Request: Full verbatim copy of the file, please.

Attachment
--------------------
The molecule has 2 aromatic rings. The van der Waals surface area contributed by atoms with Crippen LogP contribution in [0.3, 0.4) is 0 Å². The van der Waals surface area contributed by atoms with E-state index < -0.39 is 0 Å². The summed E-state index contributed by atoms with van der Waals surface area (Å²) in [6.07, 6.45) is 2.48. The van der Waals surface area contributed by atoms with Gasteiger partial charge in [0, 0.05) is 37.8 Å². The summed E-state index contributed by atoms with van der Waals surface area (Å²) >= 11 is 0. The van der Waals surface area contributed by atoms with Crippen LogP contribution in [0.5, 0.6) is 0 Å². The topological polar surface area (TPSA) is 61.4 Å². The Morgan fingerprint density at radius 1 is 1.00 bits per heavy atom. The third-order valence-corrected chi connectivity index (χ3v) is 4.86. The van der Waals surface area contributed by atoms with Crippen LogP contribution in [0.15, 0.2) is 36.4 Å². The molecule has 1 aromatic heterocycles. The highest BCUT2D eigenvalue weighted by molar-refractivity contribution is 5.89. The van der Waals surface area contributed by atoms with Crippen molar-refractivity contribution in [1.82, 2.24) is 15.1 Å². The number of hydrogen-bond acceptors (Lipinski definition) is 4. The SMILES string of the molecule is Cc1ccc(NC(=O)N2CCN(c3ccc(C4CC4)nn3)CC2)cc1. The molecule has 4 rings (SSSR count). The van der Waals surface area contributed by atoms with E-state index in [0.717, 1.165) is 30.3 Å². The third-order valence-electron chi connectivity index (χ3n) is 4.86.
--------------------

The molecule has 2 aromatic rings. The van der Waals surface area contributed by atoms with Crippen LogP contribution in [0.3, 0.4) is 0 Å². The van der Waals surface area contributed by atoms with E-state index < -0.39 is 0 Å². The summed E-state index contributed by atoms with van der Waals surface area (Å²) in [6.07, 6.45) is 2.48. The van der Waals surface area contributed by atoms with Gasteiger partial charge in [0, 0.05) is 37.8 Å². The summed E-state index contributed by atoms with van der Waals surface area (Å²) >= 11 is 0. The van der Waals surface area contributed by atoms with Crippen LogP contribution in [0.5, 0.6) is 0 Å². The topological polar surface area (TPSA) is 61.4 Å². The Morgan fingerprint density at radius 1 is 1.00 bits per heavy atom. The third-order valence-corrected chi connectivity index (χ3v) is 4.86. The van der Waals surface area contributed by atoms with Crippen LogP contribution in [0.15, 0.2) is 36.4 Å². The molecule has 1 aromatic heterocycles. The highest BCUT2D eigenvalue weighted by molar-refractivity contribution is 5.89. The van der Waals surface area contributed by atoms with Crippen molar-refractivity contribution in [1.82, 2.24) is 15.1 Å². The number of hydrogen-bond acceptors (Lipinski definition) is 4. The SMILES string of the molecule is Cc1ccc(NC(=O)N2CCN(c3ccc(C4CC4)nn3)CC2)cc1. The molecule has 4 rings (SSSR count). The van der Waals surface area contributed by atoms with E-state index in [0.717, 1.165) is 30.3 Å². The third-order valence-electron chi connectivity index (χ3n) is 4.86.